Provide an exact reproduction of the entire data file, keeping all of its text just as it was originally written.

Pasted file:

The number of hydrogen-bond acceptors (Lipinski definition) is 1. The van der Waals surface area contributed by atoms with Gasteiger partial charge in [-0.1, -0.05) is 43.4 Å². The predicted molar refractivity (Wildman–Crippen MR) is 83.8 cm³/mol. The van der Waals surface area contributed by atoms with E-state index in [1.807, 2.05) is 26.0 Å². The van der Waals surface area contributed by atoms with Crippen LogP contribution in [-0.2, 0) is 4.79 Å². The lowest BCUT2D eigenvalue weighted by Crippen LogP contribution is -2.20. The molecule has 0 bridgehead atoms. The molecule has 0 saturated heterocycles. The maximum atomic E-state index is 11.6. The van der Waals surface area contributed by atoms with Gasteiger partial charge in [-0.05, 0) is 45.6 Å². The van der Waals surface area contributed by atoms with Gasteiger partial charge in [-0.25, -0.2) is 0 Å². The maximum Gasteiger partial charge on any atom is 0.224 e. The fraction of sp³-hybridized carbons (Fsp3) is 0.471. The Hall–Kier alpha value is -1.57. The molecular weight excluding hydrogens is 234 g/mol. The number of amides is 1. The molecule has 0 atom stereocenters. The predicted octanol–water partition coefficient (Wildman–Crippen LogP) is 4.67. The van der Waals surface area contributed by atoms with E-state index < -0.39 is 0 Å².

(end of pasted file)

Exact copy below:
The number of hydrogen-bond acceptors (Lipinski definition) is 1. The van der Waals surface area contributed by atoms with Gasteiger partial charge in [-0.1, -0.05) is 43.4 Å². The predicted molar refractivity (Wildman–Crippen MR) is 83.8 cm³/mol. The van der Waals surface area contributed by atoms with E-state index in [1.807, 2.05) is 26.0 Å². The van der Waals surface area contributed by atoms with Crippen LogP contribution in [-0.2, 0) is 4.79 Å². The lowest BCUT2D eigenvalue weighted by Crippen LogP contribution is -2.20. The molecule has 0 bridgehead atoms. The molecule has 0 saturated heterocycles. The maximum atomic E-state index is 11.6. The van der Waals surface area contributed by atoms with Gasteiger partial charge in [-0.05, 0) is 45.6 Å². The van der Waals surface area contributed by atoms with Gasteiger partial charge in [-0.25, -0.2) is 0 Å². The maximum Gasteiger partial charge on any atom is 0.224 e. The fraction of sp³-hybridized carbons (Fsp3) is 0.471. The Hall–Kier alpha value is -1.57. The molecular weight excluding hydrogens is 234 g/mol. The number of amides is 1. The molecule has 0 atom stereocenters. The predicted octanol–water partition coefficient (Wildman–Crippen LogP) is 4.67. The van der Waals surface area contributed by atoms with E-state index < -0.39 is 0 Å².